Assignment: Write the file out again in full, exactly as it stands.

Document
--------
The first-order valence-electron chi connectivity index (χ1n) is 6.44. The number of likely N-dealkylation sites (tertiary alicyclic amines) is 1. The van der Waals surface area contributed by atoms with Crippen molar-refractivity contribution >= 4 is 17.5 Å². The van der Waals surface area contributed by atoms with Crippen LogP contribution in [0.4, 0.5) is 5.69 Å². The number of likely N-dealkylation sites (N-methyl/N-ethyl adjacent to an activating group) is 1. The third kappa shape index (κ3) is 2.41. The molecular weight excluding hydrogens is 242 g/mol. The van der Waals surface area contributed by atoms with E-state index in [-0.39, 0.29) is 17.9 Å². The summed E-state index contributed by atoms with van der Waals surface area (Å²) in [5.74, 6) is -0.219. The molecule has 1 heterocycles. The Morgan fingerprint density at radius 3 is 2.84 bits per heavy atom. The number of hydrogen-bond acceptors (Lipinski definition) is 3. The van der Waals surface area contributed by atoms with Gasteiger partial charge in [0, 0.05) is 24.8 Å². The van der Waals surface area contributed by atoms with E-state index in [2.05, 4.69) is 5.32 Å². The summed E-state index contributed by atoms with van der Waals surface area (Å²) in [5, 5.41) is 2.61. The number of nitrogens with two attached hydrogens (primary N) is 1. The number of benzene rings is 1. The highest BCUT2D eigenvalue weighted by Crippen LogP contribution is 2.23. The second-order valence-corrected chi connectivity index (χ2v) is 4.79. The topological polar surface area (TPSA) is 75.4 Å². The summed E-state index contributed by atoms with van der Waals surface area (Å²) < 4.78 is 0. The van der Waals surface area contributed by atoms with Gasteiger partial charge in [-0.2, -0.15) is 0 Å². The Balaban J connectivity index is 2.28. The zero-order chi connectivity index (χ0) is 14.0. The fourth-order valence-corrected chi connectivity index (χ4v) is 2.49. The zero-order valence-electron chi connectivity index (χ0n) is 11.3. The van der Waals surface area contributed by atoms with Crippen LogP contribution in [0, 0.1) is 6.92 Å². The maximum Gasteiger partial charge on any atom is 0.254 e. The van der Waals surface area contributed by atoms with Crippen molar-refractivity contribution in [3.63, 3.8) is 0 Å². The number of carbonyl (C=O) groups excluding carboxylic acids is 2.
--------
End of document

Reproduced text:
The first-order valence-electron chi connectivity index (χ1n) is 6.44. The number of likely N-dealkylation sites (tertiary alicyclic amines) is 1. The van der Waals surface area contributed by atoms with Crippen molar-refractivity contribution >= 4 is 17.5 Å². The van der Waals surface area contributed by atoms with Crippen LogP contribution in [0.4, 0.5) is 5.69 Å². The number of likely N-dealkylation sites (N-methyl/N-ethyl adjacent to an activating group) is 1. The third kappa shape index (κ3) is 2.41. The molecular weight excluding hydrogens is 242 g/mol. The van der Waals surface area contributed by atoms with E-state index in [-0.39, 0.29) is 17.9 Å². The summed E-state index contributed by atoms with van der Waals surface area (Å²) in [5.74, 6) is -0.219. The molecule has 1 heterocycles. The Morgan fingerprint density at radius 3 is 2.84 bits per heavy atom. The number of hydrogen-bond acceptors (Lipinski definition) is 3. The van der Waals surface area contributed by atoms with Gasteiger partial charge in [0, 0.05) is 24.8 Å². The van der Waals surface area contributed by atoms with E-state index in [2.05, 4.69) is 5.32 Å². The summed E-state index contributed by atoms with van der Waals surface area (Å²) in [5, 5.41) is 2.61. The number of nitrogens with two attached hydrogens (primary N) is 1. The number of benzene rings is 1. The highest BCUT2D eigenvalue weighted by Crippen LogP contribution is 2.23. The second-order valence-corrected chi connectivity index (χ2v) is 4.79. The topological polar surface area (TPSA) is 75.4 Å². The summed E-state index contributed by atoms with van der Waals surface area (Å²) < 4.78 is 0. The van der Waals surface area contributed by atoms with Gasteiger partial charge in [-0.2, -0.15) is 0 Å². The Balaban J connectivity index is 2.28. The zero-order chi connectivity index (χ0) is 14.0. The fourth-order valence-corrected chi connectivity index (χ4v) is 2.49. The zero-order valence-electron chi connectivity index (χ0n) is 11.3. The van der Waals surface area contributed by atoms with Crippen LogP contribution in [0, 0.1) is 6.92 Å². The maximum Gasteiger partial charge on any atom is 0.254 e. The van der Waals surface area contributed by atoms with Crippen molar-refractivity contribution in [3.63, 3.8) is 0 Å². The number of carbonyl (C=O) groups excluding carboxylic acids is 2.